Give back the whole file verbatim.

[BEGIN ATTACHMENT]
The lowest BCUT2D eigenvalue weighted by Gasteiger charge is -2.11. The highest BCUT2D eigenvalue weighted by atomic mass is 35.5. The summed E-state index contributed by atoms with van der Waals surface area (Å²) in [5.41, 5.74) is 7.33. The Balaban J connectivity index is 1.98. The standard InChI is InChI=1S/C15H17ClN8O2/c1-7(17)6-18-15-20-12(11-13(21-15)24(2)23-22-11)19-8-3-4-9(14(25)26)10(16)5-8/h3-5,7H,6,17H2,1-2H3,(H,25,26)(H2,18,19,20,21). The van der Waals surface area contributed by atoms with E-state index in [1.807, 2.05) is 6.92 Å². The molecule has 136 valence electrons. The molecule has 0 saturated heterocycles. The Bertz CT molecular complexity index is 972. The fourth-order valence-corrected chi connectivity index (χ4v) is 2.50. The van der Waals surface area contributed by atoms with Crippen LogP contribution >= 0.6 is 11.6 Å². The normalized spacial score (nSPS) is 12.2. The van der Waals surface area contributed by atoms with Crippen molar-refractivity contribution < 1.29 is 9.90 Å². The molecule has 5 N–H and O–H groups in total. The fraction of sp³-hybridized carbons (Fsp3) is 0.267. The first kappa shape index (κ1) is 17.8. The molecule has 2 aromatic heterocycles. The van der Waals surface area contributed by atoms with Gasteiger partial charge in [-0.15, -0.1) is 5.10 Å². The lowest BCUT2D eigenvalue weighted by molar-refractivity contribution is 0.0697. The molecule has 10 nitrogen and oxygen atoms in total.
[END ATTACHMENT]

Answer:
The lowest BCUT2D eigenvalue weighted by Gasteiger charge is -2.11. The highest BCUT2D eigenvalue weighted by atomic mass is 35.5. The summed E-state index contributed by atoms with van der Waals surface area (Å²) in [5.41, 5.74) is 7.33. The Balaban J connectivity index is 1.98. The standard InChI is InChI=1S/C15H17ClN8O2/c1-7(17)6-18-15-20-12(11-13(21-15)24(2)23-22-11)19-8-3-4-9(14(25)26)10(16)5-8/h3-5,7H,6,17H2,1-2H3,(H,25,26)(H2,18,19,20,21). The van der Waals surface area contributed by atoms with E-state index in [1.807, 2.05) is 6.92 Å². The molecule has 136 valence electrons. The molecule has 0 saturated heterocycles. The Bertz CT molecular complexity index is 972. The fourth-order valence-corrected chi connectivity index (χ4v) is 2.50. The van der Waals surface area contributed by atoms with Crippen LogP contribution >= 0.6 is 11.6 Å². The normalized spacial score (nSPS) is 12.2. The van der Waals surface area contributed by atoms with Crippen molar-refractivity contribution < 1.29 is 9.90 Å². The molecule has 5 N–H and O–H groups in total. The fraction of sp³-hybridized carbons (Fsp3) is 0.267. The first kappa shape index (κ1) is 17.8. The molecule has 2 aromatic heterocycles. The van der Waals surface area contributed by atoms with Gasteiger partial charge in [-0.15, -0.1) is 5.10 Å². The lowest BCUT2D eigenvalue weighted by molar-refractivity contribution is 0.0697. The molecule has 10 nitrogen and oxygen atoms in total.